Advertising is expensive, but networking is nearly free. This year, take the pledge to let EVERYONE know about your business. It’s not hard to do and it’s not sales-y. After all, your business is an important part of who you are.
My sister used to be in a consulting group consisting of several partners. One day, she was talking with one of her partners, and the woman said “You know what, the funniest thing happened to me today. A lady called me about our company doing some work for her. Turns out I’ve known her for years – our kids play soccer together. I never knew her business, and she never knew mine!”
Not good! If you talk to the same lady at soccer practice for years, why the heck wouldn’t you ask her about her business and tell her about yours? You must. Here are some tips for getting the word out in everyday, social, networking situations.
First off, you don’t need to bray your audio business card in a person’s face. It’s always polite to ask, “Do you work?” or “What do you do during the day?” Of course, a lot of women stay home with their kids or otherwise don’t work – and more and more men, too. So ask a general question – don’t ask “What sort of work do you do?” unless you want to receive a cold look and a frosty “I raise my children” from women who resent your presumption that everybody works outside the home.
So, ask. And listen. Wait for the standard, reciprocal question, “And what about you?” Then, speak. “I have an advertising specialties firm – you know, flashlights and pens and teeshirts and all kinds of great stuff with my clients’ logos on them.” That should be a conversation-starter! If it’s not – if you’ve shared your business message and gotten nothing in return – you can ask another question. Even people who don’t work outside of their homes can help spread your business message. After all, they’re out in the world, interacting with all kinds of folks, including their spouse or partner, their neighbors, their friends…..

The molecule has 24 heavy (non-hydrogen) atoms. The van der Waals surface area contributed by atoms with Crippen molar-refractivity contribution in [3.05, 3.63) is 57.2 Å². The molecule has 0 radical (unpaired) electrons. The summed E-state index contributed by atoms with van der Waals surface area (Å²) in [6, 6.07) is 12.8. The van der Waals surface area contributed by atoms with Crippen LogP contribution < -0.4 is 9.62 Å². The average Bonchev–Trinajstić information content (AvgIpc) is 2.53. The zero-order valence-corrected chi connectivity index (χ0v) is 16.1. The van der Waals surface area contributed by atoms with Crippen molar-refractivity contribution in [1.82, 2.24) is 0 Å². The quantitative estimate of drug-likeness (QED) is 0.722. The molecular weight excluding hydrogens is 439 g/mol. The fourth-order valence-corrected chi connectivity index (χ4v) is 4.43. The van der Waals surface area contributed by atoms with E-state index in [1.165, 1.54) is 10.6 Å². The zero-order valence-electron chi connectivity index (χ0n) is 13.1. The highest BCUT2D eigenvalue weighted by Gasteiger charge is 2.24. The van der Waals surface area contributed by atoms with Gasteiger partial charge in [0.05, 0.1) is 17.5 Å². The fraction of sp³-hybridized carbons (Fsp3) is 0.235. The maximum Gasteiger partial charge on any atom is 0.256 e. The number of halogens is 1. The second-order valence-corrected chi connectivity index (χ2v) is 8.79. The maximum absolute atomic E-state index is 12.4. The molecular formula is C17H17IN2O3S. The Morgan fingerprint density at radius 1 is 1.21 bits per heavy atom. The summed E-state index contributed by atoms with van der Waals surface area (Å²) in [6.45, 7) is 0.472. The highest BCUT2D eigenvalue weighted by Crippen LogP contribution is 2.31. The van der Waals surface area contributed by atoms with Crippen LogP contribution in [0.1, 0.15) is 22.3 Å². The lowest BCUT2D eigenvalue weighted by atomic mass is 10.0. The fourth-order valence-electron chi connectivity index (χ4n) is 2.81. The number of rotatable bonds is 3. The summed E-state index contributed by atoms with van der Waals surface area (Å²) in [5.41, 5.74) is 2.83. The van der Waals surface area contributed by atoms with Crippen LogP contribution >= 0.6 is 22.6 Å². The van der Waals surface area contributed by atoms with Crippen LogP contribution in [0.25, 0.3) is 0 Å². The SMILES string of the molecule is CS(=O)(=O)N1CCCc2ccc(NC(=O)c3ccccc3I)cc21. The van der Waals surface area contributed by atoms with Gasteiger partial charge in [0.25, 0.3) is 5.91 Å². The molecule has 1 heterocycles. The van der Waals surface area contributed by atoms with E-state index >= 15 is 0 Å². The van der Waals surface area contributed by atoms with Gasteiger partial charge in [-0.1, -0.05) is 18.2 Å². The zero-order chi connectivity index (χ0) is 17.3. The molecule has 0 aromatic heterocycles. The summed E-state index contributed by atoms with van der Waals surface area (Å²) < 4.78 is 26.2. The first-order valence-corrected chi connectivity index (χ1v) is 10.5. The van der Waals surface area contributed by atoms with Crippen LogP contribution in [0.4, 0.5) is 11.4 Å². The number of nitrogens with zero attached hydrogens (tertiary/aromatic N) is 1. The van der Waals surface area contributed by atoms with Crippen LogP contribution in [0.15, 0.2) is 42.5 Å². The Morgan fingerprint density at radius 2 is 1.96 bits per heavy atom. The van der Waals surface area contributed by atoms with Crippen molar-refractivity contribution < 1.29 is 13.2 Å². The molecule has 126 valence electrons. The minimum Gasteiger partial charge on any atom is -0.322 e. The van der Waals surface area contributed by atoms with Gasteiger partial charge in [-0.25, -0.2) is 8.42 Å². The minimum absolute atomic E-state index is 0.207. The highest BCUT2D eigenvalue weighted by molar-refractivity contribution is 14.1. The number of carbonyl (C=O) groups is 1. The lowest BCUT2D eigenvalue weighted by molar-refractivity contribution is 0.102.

Never miss an opportunity to gently, politely, non-obnoxiously let people know what you do for a living. Here are a list of ten groups of people (most of them should be relevant for everyone!) who should know what your company does:
1) Parents AND teachers AND administrators at your children’s school
2) People at your church
3) People at your gym
4) Your neighbors
5) Your parents’ friends
6) The parents of your children’s friends, piano-lesson-mates, fellow soccer-players, etc.
7) Shopkeepers you have regular contact with
8) Your hairstylist
9) Your service providers: insurance agent, tax preparer, landscaper: all of ’em!
10) ALL of your girlfriends and ALL of their friends!
Your business is part of you. You have ups and downs and stories to tell and funny anecdotes and lots of great wisdom to share. Don’t feel that those great stories and tips aren’t relevant to the social side of your life.